Each of the worker nodes in the cluster contains two main services. The kubelet regularly takes in new or modified pod specifications and monitors the node pod health. There is also a kube proxy service that manages individual host subnetting and allows for services to be exposed to the outside world.
By now, you have seen me use the term “pod” several times. Pods are the basic unit of deployment in Kubernetes and are composed of one or many containers. You would typically deploy containers of the same tier (think Web container) in a single pod. It is not recommended to mix workloads — for example, putting a database container and a Web container in the same pod. Pods are volatile and can be killed if they have runaway processes, which means that there are also services. Services represent a logical set of pods and enable connectivity for the pods by acting as a gateway and providing an IP address.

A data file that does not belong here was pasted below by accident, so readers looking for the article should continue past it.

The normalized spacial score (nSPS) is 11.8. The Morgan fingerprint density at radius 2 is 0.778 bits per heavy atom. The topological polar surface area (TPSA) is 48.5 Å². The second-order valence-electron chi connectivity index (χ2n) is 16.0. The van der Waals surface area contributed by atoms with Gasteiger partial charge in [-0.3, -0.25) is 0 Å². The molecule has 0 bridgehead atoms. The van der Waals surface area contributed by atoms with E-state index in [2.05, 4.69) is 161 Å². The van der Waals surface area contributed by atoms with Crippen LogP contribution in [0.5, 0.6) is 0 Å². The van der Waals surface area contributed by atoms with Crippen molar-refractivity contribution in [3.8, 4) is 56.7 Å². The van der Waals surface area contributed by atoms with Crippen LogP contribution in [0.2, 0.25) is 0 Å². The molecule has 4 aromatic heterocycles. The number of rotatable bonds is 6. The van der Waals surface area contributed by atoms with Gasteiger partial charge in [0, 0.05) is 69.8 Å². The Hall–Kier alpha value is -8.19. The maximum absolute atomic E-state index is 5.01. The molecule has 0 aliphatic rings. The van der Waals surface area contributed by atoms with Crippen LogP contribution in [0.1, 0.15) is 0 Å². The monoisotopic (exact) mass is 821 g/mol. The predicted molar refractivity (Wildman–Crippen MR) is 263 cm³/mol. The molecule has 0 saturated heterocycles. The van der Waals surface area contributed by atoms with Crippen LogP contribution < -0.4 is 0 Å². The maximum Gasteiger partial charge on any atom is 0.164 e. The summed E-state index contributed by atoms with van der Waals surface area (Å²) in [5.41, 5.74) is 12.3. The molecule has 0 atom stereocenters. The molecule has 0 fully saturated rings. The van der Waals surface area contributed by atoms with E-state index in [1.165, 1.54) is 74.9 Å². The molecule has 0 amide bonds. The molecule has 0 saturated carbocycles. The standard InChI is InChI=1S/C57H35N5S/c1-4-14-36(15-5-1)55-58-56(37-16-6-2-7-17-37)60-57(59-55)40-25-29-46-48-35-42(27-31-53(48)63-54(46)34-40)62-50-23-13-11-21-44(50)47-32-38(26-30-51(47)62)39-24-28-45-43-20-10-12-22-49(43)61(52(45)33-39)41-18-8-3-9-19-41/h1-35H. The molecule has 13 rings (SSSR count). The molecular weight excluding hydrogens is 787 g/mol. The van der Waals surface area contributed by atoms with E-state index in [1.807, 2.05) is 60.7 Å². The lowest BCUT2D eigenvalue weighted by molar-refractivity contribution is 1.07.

While Web and app workloads may be able to function without persisted storage, database workloads (among others) need their storage to be persisted. Since containers are ephemeral, Kubernetes connects volumes to container definitions, allowing those volumes to be defined and persisted. Think about an application like SQL Server. These function similarly to the shared disk in a SQL Server Failover Cluster instance.
Kubernetes has a concept called “namespaces,” which is very similar in concept to the resource groups in Microsoft Azure. The namespace acts as a virtual cluster and can also act as a security boundary. The difference between this and a resource group is that Kubernetes resources in a namespace cannot talk to resources in another namespace. A namespace can also be given a quota, so it can be used to limit resource consumption.
apiVersion: apps/v1 kind: Deployment metadata: name: nginx-deployment labels: app: nginx spec: replicas: 3 selector: matchLabels: app: nginx template: metadata: labels: app: nginx spec: containers: - name: nginx image: nginx:1.7.9 ports: - containerPort: 80